CDO v CIO: How the new digital landscape is reshaping IT roles
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CDO v CIO: How the new digital landscape is reshaping IT roles

Mark Shapland – March 2015
Technology heads from Travelex, Genus and Durham University consider whether the emergence of the chief digital officer supports or threatens CIO leaders.

As waves of digitization have swept through organizations, there has been a growing debate about the value of a new addition to the management mix: the chief digital officer (CDO).

Some observers suggest a CDO is vital to push through rapid change at organizations that have been slow to embrace the new opportunities and threats presented by digital disruption. They contend that CDOs often need to be parachuted into situations where the CIO lacks the necessary skillset to implement digital transformation, or is too tied up running operational IT. Others believe CDOs are needed both to evangelize digital thinking and apply it across the wider business.

At the recent Economist CIO Forum in London, CIOs and CDOs from UK companies explored the value of the evolving role and where they think it should sit within the organization.
Catalyst for digital change

As CDO at currency exchange company Travelex, Sean Cornwell is happy to outline why many organizations need to hire a CDO — and his explanation goes to the heart of digital strategy today: “The role is to be the catalyst and driver of change, bringing new ways of thinking and acting in areas where [digitization] would otherwise happen too slowly or not happen at all.”
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Sean Cornwell, CDO of Travelex

He argues that Travelex is a prime example of what might be seen as an old economy business that has benefited from an injection of digital know-how — right across the organization. “A CDO needs to work hand in hand with the CIO, but digital is something that cuts across the whole organization. The worst thing a digital team can be is a silo — to be seen as the cool kids in the corner.”

With that in mind, he believes a primary role of the CDO is to communicate to senior executives the value that digital can bring to the business, making sure that everyone in the organization is comfortable with the transition to digital.

That can be a contradictory experience, he says. “It’s strange, because employees are now digital consumers but when they come into the office they are told to leave much of that at the door. So it’s about showing people how that [digital experience] is integrated into their work and the business.”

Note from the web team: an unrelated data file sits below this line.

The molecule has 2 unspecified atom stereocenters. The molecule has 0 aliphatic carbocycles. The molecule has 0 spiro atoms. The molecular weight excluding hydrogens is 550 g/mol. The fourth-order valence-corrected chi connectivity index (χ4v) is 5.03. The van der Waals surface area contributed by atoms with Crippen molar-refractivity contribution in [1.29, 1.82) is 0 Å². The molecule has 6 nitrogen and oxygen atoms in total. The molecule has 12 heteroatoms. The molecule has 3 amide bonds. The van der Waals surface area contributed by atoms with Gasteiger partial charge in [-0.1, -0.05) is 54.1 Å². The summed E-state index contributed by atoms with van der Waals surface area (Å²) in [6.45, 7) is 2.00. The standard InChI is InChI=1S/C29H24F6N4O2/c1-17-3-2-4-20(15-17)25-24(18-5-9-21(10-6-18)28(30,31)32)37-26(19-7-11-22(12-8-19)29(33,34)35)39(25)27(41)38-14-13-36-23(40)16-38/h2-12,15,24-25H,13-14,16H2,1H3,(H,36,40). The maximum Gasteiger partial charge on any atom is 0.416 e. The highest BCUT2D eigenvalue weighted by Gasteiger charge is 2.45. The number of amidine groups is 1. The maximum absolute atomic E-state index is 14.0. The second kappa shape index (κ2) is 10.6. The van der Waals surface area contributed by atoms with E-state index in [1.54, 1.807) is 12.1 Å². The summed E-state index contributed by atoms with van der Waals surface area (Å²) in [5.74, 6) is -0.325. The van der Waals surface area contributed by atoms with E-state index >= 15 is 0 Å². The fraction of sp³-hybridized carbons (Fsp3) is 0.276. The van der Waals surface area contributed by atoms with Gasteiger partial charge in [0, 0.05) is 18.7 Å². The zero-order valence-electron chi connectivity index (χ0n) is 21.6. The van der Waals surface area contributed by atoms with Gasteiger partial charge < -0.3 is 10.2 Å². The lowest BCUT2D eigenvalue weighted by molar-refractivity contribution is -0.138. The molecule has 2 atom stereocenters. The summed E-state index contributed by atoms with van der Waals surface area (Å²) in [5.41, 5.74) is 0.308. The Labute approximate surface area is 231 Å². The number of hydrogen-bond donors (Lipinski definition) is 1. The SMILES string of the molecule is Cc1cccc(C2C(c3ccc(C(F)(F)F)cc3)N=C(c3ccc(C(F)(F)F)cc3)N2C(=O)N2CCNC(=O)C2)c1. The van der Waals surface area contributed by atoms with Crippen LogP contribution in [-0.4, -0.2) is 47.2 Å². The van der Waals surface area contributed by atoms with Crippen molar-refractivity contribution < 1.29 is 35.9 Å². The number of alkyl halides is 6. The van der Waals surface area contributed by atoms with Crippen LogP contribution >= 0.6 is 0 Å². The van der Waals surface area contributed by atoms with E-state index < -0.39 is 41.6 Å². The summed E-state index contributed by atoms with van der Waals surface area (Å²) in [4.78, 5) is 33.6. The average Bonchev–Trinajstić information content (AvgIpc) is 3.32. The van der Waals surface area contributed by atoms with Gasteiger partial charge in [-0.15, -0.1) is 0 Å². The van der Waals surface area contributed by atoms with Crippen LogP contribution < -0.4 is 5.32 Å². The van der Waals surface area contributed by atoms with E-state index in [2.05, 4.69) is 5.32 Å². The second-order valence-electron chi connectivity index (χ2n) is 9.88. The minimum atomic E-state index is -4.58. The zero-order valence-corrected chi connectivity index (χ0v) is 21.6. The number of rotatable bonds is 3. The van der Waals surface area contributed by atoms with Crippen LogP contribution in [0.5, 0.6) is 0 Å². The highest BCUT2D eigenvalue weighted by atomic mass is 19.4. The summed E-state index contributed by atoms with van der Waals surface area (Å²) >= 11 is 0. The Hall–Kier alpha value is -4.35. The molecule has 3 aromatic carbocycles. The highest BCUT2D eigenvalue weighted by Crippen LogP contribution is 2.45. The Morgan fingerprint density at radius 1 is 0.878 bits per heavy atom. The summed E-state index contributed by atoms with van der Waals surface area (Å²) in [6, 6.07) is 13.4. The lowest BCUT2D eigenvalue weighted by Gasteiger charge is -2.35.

“Being a CDO is what a good CIO should always have been doing — putting together business and technology in a way that helps the business take a leap forward.”

However, for Carolyn Brown, CIO at Durham University, such engagement does not necessarily require the establishment of a separate role; most good CIOs are doing all these things anyway, she says.

“Being a CDO is what a good CIO should always have been doing,” says Brown. “A good CIO has always put together business and technology and expressed [the opportunities] in a way that can help the business take a leap forward and transform [its position in] the marketplace.”

“I feel that the CDO is another CXO label that doesn't necessarily take us forward. There is a risk of an organization using the appointment of a CDO to paper over the cracks in its digital strategy, fearful of changes in the marketplace. Appointing someone who ought to know what it all means makes it look like it is taking decisive action.”

That is a sentiment echoed by Keith Hopkinson, CIO at animal genetics company Genus, who argues that there is no pressing requirement to split the responsibilities for digital change.

“Digital is new but it’s just another manifestation of changing technology and the opportunities that businesses now have,” he says. “A CIO has to adapt his role and develop.”

“Of course, if you’re slow to act, unresponsive and focused on just keeping the lights on, then your organization will find a different kind of CIO.” But the reality is that many CIOs are perfectly capable of adapting to the current wave of change, he says.
Legacy IT burden

Even Travelex’s Cornwell concedes that the CDO’s role should have a limited lifespan. He believes that once digital has become the norm across every business, the position will cease to exist.

“A decade from now there won’t be such a thing as a chief digital officer because digital will be core, intrinsic across the whole organization. Even today, Google has no CTO, CDO, CIO — they have engineers and a product team. You’d get laughed out the room if you had digital in your business title [at Google].”

In the short term, though, many organizations will feel they need to turbo-charge their digital strategies with the addition of a CDO — not least because many CIOs have their hands full.

Many CIOs are managing huge, complex internal systems — many dominated by legacy IT — and cannot drive digital change without calling in help, he said. “The advantage of bringing in a CDO is to move quickly and build whole new technology stacks that are parallel to, rather than encumbered by, legacy IT.”

The fact is, that often today, “CIO equals legacy and slow to change,” he says. In contrast, “CDO equals digital, speed, competitive advantage and adding value to the business.”

• Sean Cornwell, Carolyn Brown and Keith Hopkinson were speaking at The Economist CIO Forum in London.
First published March 2015
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